WASHINGTON -- Anne Hare and her husband made a momentous decision three years ago: They would not have children. It's not that they don't like kids, she says. They simply don't want to alter the lifestyle they enjoy.
"With kids, especially young kids, infants and toddlers, you really can't do the active stuff we like to do," said Hare, 43, a fitness program coordinator from Gainesville, Ga.
Hare is among 26.7 million women ages 15 to 44 who are childless, a record number, according to new Census Bureau data from a June 2002 survey. The number of women foregoing or putting off motherhood -- nearly 44 percent -- has grown nearly 10 percent since 1990, when roughly 24.3 million were in that class.
Direct comparisons before 1990 are not possible because the bureau didn't track women younger than 18 until then.
The latest numbers reflect the well-established trend of more women going to college and entering the workforce, then delaying motherhood or deciding not to have children. More also are choosing adoption, said Martha Farnsworth Riche, a demographer and former head of the Census Bureau.
Hare said she and other childless friends often are incorrectly tagged as "kid-haters."
"It's just difficult to explain to people that we don't hate kids, it's just that we don't want our own," she said.
The percentage of women 40 to 44 -- those at the end of their childbearing years -- who have not given birth has hovered around 18 percent since 1994, but that's up from 10 percent in 1976.
Non-high school graduates and those with bachelor's degrees were most likely to be childless. Also women with higher incomes had the highest childless rates, in part a reflection of the increased professional options available to them, said David Popenoe, co-director of the National Marriage Project, a research group at Rutgers University.
Amy Caizza, study director for the Institute for Women's Policy Research, a Washington think tank, said society's attitudes about childless women also have changed.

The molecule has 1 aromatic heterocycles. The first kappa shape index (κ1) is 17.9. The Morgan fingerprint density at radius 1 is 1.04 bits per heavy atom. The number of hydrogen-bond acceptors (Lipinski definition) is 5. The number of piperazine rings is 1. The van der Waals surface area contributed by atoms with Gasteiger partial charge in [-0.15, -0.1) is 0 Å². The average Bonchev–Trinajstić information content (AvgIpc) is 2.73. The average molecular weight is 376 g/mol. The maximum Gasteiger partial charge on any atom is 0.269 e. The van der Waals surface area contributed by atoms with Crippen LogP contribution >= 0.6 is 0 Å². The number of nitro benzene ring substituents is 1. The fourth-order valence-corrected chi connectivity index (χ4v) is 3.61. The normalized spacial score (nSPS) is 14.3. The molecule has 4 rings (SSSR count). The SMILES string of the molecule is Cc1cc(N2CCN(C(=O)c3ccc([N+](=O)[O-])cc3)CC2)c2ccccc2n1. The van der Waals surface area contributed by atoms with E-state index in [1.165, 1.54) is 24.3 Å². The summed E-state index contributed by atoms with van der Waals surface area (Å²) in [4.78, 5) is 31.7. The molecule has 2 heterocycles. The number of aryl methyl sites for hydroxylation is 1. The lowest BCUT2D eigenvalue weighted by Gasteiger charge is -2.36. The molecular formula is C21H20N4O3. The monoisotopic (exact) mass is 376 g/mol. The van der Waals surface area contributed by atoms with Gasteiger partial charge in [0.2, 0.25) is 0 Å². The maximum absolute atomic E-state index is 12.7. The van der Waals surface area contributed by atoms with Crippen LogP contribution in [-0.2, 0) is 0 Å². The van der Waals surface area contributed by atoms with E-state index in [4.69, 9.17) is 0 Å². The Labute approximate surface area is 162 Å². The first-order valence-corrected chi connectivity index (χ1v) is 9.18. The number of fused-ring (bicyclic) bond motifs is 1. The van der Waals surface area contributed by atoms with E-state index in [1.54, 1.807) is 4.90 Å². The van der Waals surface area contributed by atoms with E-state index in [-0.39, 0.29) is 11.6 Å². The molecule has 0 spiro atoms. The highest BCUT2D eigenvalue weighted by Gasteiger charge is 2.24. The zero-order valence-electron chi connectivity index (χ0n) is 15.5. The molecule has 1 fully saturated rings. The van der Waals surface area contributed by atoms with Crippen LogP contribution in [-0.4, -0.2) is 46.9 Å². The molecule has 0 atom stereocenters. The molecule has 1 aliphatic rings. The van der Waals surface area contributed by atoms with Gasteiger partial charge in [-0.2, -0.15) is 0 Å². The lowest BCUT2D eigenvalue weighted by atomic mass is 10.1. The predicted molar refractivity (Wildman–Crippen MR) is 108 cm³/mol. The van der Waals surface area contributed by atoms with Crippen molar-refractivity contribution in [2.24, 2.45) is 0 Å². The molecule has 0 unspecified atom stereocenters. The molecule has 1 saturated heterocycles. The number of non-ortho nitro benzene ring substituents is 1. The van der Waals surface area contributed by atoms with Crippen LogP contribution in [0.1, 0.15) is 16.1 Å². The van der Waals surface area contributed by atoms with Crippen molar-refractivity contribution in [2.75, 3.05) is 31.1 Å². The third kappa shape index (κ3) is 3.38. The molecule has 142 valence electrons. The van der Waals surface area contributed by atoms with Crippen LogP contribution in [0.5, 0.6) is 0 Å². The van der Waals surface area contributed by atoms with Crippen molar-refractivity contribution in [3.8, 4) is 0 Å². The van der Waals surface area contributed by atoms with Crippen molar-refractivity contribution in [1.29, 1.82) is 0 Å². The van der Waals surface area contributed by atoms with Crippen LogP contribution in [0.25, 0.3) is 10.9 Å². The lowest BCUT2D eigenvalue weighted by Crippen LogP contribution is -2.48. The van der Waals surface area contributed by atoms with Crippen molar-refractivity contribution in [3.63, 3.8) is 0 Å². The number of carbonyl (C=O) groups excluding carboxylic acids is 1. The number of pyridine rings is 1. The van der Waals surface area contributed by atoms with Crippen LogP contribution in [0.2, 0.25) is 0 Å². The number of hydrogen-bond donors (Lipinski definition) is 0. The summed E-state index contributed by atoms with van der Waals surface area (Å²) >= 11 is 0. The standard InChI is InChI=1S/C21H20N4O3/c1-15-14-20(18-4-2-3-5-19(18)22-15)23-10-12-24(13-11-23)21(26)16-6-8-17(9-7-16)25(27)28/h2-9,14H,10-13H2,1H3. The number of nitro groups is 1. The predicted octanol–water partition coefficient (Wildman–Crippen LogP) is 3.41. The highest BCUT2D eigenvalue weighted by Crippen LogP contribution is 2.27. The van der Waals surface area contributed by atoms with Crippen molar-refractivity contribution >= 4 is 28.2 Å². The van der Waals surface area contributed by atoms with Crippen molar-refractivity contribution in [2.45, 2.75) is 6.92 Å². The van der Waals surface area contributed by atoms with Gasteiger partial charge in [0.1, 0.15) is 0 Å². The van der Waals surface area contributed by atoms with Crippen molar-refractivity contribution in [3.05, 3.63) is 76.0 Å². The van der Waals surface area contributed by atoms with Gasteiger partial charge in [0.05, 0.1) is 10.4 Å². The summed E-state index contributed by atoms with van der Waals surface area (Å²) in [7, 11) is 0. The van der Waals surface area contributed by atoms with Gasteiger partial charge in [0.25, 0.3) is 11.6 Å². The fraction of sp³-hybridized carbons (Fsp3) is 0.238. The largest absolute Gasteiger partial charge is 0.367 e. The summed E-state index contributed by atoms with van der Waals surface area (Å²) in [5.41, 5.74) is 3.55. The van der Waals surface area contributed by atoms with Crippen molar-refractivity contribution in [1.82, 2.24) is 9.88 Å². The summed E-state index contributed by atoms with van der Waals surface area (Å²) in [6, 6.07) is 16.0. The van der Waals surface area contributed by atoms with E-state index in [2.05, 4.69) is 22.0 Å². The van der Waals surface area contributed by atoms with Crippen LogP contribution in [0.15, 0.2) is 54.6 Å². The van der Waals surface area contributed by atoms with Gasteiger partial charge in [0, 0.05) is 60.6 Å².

"Economic reasons are part of it, but it's also the effect of the women's movement, that you don't have to be a mother to be a complete woman," she said.
Roughly 23 percent of the 25.8 million never-married women 15 to 44 were mothers in 2002, about the same rate from 1998 but up from 18 percent of the 20.7 million never-married women in 1990. There was a pronounced increase among never-married women in managerial or professional jobs who were mothers -- the percentage has nearly doubled from 9 percent in 1990 to 16 percent in 2002.
Many women in these occupations can earn salaries that enable them to raise a child on their own if they choose, Riche said.
"In earlier days, you had stigma and economic reasons" for these unmarried, professional women not to have kids, she said. "It's much less so now."
Also, about 8 percent of births were to women in unmarried partnerships, the first time the bureau had tracked such a category in the survey.
The report also showed a birth rate of 61 births per 1,000 women 15 to 44 in 2002, down from 67 per 1,000 in 1990. During the same period, it also found the birth rate for women 15 to 19 rose from 40 per 1,000 to 56 per 1,000.
That's far different from National Center for Health Statistics data, which in 2001 showed the birth rate for 15- to 19-year-olds at 45 per 1,000, declining steadily since 1990 from 60 per 1,000.
Government researchers, academics and the National Campaign to Prevent Teen Pregnancy, an advocacy group, said they considered NCHS birth data more accurate because it is based on official vital records from hospitals.
The census report was based on a survey of 50,000 homes.